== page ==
British skipper Simon Curwen is continuing to lead the Golden Globe Race, but some of his rivals are making the most of a small low pressure system to catch up!
In the last 24 hours, they have sailed just 61 and 54 miles respectively, through calms, squalls and showers.
‘Hot and slow again. Thats the menu for the week ahead too,’ tweeted Curwen yesterday, aboard his Biscay 36, Clara.
Meanwhile Pat Lawless, Kirsten Neuschafer and Abhilash Tomy are closer to the African coast, and are making the most of a small low pressure system between Cape Verde and Gambia, allowing them to head south faster.
They will be hoping to make gains ahead of the wind returning from the north.
‘Plenty Rain Squalls Pushing Me SxSW. Wind From The NW 20kt Hope I Get Few More Days Like This,’ said Lawless, who believes his Saltram Saga 36, Green Rebel, is faster downwind than the Rustler 36. Only time will tell if his faith in his boat is justified.
The biggest winner this week has been French skipper Damien Guillou, who is now catching up with the middle of the fleet, having returned to Les Sables d’Olonne just days after the start to make repairs to his Hydrovane windvane steering system.
In the last 24 hours, he has sailed his Rustler 36, PRB 127 miles and is likely to pass South African, Jeremy Bagshaw, in the next few days. Bagshaw is becalmed in his OE32, Olleanna, the smallest boat in the race.
All of the skippers have now passed through the Lanzarote photo gate and will now have to think about crossing the Doldrums before the fleet heads towards Trindade, 680 miles off the Brazilian coast. They must leave the island to port before heading to the second photo gate at Cape Town.
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It is three and a half weeks since the Golden Globe skippers crossed the start line and some are already facing problems with their gear.
British sailor Ertan Beskardes had considered stopping at São Vicente island in Cape Verde due to significant electrical failure onboard his Rustler 36, Lazy Otter. A week after the start, there was a small electrical fire onboard which he contained. Now, although he is recharging his batteries using wind and solar power, the batteries are not holding their charge, although his engine starting battery is fine.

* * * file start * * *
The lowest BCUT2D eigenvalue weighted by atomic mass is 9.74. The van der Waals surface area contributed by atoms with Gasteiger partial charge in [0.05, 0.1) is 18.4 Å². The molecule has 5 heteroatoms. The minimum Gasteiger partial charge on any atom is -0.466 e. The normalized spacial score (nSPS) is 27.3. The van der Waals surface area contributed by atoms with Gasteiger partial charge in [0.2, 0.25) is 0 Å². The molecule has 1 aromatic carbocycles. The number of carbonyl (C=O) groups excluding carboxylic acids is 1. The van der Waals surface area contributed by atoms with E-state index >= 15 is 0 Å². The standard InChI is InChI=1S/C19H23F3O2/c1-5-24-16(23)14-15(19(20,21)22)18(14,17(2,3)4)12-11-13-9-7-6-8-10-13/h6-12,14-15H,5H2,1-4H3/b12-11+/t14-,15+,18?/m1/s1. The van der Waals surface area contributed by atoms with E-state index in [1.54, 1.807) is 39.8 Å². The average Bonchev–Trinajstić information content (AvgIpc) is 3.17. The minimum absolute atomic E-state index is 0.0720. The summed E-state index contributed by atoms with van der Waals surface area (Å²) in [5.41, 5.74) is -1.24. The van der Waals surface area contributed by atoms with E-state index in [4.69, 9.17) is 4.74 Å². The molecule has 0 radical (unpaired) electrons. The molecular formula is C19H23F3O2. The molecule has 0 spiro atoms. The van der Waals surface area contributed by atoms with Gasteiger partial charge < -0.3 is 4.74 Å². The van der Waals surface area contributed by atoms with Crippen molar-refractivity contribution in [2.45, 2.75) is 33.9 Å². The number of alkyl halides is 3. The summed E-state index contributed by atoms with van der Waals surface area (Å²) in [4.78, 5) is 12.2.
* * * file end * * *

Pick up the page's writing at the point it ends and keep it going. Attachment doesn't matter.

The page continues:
‘The batteries fill up later in the evening and anything I need to charge up , I charge up then, like the YB tracker, and then during the night the only thing I keep on is my VHF radio; the voltage drops quickly over night. I am trying to be prudent [with power] and I just use what is necessary,’ he said.
Beskardes had decided to try to make repairs while underway and is continuing towards Cape Town.
Meanwhile Finn Tapio Lehtinen has blown out the heaviest of his spinnakers, ripping it from top to bottom. He doesn’t have a sewing machine, but still has four more spinnakers onboard his Gaia 36, Asteria.
‘ I was sailing with spinnaker all day and it was gusting and I was thinking I should take it down. I took a short nap and I woke up and looked at the compass at the end of the bunk and I realised the wind direction had changed a lot and I knew I had to take it down as I had to gybe. When I went up on the deck, the spinnaker was next to me in the water. There was 1.5 m of the spinnaker at the top of the line and the rest was in the water. I had to wrestle for one hour to get it up from the water,’ he said.
Former Clipper Round the World skipper, Guy Waites has also had to deal with a jammed spinnaker pole car, which he has now fixed.
‘spi[nnaker] pole car unjammed, stripped, rebuilt with threadlock, up and running at 100%,’ he tweeted yesterday.
Guy de Boer, who has retired from the race after hitting rocks off Fuerteventure, is now waiting for an assessment of his Tashiba 36, Spirit.
The boat, one of three double enders in the fleet, sustained a 3m x 0.5m hole in the hull during the grounding. The yacht was craned onto a truck and then moved to a boatyard in Lanzarote for repairs. Sadly, around $60-70,000 worth of equipment was stolen from the boat while it was aground.
‘I reckon Spirit can be fixed, but I am not going to enter the Chichester Class [for entrants which make one stop]. It will take 60 days minimum [for repairs]. Initially, I am thinking of sailing her back to the States,’ de Boer told Yachting Monthly.
‘I just deal with the stuff that life throws at me. I am really disappointed. It is too soon to talk about the 2026 Golden Globe Race, but, you know, I wanted to do the race; I wanted to win the race. My boat, once I got into the Atlantic, was the fastest boat there, so we will see,’ added the American sailor.
Current positions of the Golden Globe Race 2022 skippers on 28 September 2022 at 0800 UTC
Simon Curwen, (UK), Biscay 36, Clara
Tapio Lehtinen, (Finland), Gaia 36, Asteria
Pat Lawless, (Ireland), Saltram Saga 36, Green Rebel
Abhilash Tomy, (India), Rustler 36, Bayanat
Kirsten Neuschafer, (South Africa), Cape George 36 cutter, Minnehaha
Michael Guggenberger, (Austria), Biscay 36, Nuri
Ertan Beskardes, (UK), Rustler 36, Lazy Otter
Guy Waites (UK), Tradewind 35, Sagarmatha
Jeremy Bagshaw, (South Africa), OE32, Olleanna
Elliot Smith, (USA), Gale Force 34, Second Wind
Damien Guillou, (France), Rustler 36, PRB
Ian Herbert-Jones (UK), Tradewind 35, Puffin
Arnaud Gaist, (France), Barbican 33 Mk 2, Hermes Phoning
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